Cellular pharmacology and potency of HIV-1 nucleoside analogs in primary human macrophages

Christina Gavegnano, Mervi A. Detorio, Leda Bassit, Selwyn J. Hurwitz, Thomas W. North, Raymond F. Schinazi

Research output: Contribution to journalArticlepeer-review

25 Scopus citations


Understanding the cellular pharmacology of antiretroviral agents in macrophages and subsequent correlation with antiviral potency provides a sentinel foundation for definition of the dynamics between antiretroviral agents and viral reservoirs across multiple cell types, with the goal of eradication of HIV-1 from these cells. Various clinically relevant nucleoside antiviral agents, and the integrase inhibitor raltegravir, were selected for this study. The intracellular concentrations of the active metabolites of the nucleoside analogs were found to be 5- to 140-fold lower in macrophages than in lymphocytes, and their antiviral potency was significantly lower in macrophages constitutively activated with macrophage colony-stimulating factor (M-CSF) during acute infection than in resting macrophages (EC50, 0.4 to 9.42 μM versus 0.03 to 0.4 μM, respectively). Although tenofovirtreated cells displayed significantly lower intracellular drug levels than cells treated with its prodrug, tenofovir disoproxil fumarate, the levels of tenofovir-diphosphate for tenofovir-treated cells were similar in lymphocytes and macrophages. Raltegravir also displayed significantly lower intracellular concentrations in macrophages than in lymphocytes, independent of the activation state, but had similar potencies in resting and activated macrophages. These data underscore the importance of delivering adequate levels of drug to macrophages to reduce and eradicate HIV-1 infection.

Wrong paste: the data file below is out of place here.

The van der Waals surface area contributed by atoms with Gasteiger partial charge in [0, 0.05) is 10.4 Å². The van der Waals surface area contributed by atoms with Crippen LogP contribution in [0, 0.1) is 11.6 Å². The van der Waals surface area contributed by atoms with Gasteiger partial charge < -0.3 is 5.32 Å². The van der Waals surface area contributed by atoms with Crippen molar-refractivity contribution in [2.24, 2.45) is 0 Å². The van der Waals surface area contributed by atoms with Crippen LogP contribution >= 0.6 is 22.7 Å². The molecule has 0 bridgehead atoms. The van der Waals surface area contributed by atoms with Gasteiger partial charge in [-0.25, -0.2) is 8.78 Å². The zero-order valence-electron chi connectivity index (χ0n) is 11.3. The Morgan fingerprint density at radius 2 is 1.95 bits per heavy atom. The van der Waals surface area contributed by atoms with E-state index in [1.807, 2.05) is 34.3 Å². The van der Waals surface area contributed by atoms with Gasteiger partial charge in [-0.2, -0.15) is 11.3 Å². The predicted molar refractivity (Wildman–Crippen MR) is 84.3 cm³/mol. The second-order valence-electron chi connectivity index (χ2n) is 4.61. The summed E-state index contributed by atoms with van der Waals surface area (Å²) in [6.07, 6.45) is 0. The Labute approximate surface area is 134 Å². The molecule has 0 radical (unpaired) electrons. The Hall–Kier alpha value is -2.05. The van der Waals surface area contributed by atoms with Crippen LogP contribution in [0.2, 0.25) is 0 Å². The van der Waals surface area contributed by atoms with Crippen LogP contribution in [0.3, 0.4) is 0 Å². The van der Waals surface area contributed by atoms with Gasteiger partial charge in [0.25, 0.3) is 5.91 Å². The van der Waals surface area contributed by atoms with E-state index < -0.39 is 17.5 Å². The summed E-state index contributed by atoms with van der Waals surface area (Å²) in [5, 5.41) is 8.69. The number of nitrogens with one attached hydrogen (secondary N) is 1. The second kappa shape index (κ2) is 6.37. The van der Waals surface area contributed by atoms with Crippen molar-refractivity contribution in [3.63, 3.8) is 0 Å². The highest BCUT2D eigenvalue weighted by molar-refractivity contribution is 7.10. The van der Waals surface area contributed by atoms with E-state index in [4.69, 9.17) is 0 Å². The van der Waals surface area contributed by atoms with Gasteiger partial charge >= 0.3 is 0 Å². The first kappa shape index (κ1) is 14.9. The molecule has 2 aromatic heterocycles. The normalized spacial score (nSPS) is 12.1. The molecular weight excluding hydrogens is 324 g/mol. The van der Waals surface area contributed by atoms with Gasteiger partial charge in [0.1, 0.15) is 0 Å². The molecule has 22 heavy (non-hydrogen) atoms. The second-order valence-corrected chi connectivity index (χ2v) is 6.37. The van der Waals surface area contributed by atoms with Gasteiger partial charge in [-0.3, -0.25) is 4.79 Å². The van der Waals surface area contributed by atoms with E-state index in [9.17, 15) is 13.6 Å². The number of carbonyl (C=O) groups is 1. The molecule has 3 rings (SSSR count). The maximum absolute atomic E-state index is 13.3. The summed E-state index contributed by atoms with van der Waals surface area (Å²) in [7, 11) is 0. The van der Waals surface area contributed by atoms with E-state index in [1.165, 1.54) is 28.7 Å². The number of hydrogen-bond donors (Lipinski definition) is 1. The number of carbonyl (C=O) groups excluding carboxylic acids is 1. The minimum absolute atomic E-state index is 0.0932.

Original languageEnglish (US)
Pages (from-to)1262-1269
Number of pages8
JournalAntimicrobial Agents and Chemotherapy
Issue number3
StatePublished - Mar 2013
Externally publishedYes

ASJC Scopus subject areas

  • Pharmacology (medical)
  • Pharmacology
  • Infectious Diseases


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